Marco Arment, the developer of Instapaper, shares his thoughts on why he sees iOS 7 as defense by Apple. In other words, it’s going to be difficult for competitors to replicate this version of the mobile operating system:
Copying iOS 7 is going to be a big problem for cheap hardware. iOS 7’s appearance and dynamics require a powerful GPU and advanced, finely tuned, fully hardware-accelerated graphics and animation APIs. This will hurt web imitators most, but it’s also going to be problematic for Android: while high-end Android phones have mostly caught up in GPU performance, and recent Android versions have improved UI acceleration, most Android devices sold are neither high-end nor up-to-date. The gap is much wider in tablets, and even “high-end” tablets usually have insufficient GPU power to drive their high-DPI screens.
Apple’s even attacking Android’s screen technologies by making heavy use of 1-pixel-wide lines on Retina screens. Most Android phones have high-DPI screens, too, but their feature-checklist battles have actually driven many of them to have too-dense resolutions for 1-pixel lines to be useful. And many Android phones, notably including almost all Samsung Galaxy models, cheat on resolution by using PenTile screens, which poorly render text and thin lines.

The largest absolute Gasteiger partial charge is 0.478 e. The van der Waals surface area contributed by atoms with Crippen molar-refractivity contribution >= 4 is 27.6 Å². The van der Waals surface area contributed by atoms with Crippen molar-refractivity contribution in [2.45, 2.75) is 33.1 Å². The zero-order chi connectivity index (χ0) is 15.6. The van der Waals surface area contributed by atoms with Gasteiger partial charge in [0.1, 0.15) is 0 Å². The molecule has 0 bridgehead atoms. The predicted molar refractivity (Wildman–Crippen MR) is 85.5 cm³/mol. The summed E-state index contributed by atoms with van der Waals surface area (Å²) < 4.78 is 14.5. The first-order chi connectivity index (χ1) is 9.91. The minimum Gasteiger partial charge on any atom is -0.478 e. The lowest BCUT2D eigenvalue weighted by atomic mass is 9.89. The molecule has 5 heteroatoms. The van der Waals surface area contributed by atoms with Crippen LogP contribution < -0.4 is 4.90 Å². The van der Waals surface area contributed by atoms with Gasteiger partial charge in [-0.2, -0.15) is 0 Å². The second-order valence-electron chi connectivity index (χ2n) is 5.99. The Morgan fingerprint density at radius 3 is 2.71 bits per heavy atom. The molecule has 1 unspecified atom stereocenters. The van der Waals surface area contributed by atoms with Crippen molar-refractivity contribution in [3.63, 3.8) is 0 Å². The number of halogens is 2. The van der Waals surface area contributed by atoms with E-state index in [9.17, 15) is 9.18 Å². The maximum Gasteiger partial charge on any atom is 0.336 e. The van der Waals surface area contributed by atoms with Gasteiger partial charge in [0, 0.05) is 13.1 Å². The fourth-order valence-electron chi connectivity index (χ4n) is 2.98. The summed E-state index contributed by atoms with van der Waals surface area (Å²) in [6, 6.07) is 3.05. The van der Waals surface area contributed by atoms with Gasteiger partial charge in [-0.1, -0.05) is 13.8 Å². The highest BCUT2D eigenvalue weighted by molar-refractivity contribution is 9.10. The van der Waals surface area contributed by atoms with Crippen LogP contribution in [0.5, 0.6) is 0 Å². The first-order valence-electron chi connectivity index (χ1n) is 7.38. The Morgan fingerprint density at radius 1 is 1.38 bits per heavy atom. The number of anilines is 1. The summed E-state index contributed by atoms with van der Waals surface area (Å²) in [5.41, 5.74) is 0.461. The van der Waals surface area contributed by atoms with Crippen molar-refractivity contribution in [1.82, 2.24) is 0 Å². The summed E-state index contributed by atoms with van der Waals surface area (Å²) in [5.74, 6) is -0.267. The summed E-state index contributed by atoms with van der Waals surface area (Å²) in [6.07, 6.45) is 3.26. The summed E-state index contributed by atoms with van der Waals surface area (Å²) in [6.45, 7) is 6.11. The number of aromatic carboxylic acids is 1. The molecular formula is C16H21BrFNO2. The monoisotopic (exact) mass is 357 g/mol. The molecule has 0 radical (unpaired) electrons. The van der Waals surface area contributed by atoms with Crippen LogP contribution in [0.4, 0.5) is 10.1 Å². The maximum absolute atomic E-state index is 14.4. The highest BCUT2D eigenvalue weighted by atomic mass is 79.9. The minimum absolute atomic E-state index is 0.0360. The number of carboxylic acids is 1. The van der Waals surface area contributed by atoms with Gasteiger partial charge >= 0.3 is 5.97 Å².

The theme is clear: iOS 7’s UI requires some of Apple’s biggest strengths, and efforts to copy it will be hindered by some of Android’s biggest weaknesses.
One thing is for sure: iOS 7 is polarizing. The design is so different compared to iOS 6, any attempts to replicate it will be obvious. Arment shares some interesting thoughts–check them out here.
Arment’s thoughts are similar along the lines of Allen Pike, who says:
iOS 7 was clearly designed to show off what’s possible in 2013. As a side effect, they’ve embraced conventions that will be hard to emulate with commodity hardware or web tech.
What do you think? Will we start to eventually see the ‘cloning’ of iOS 7?
[via Daring Fireball]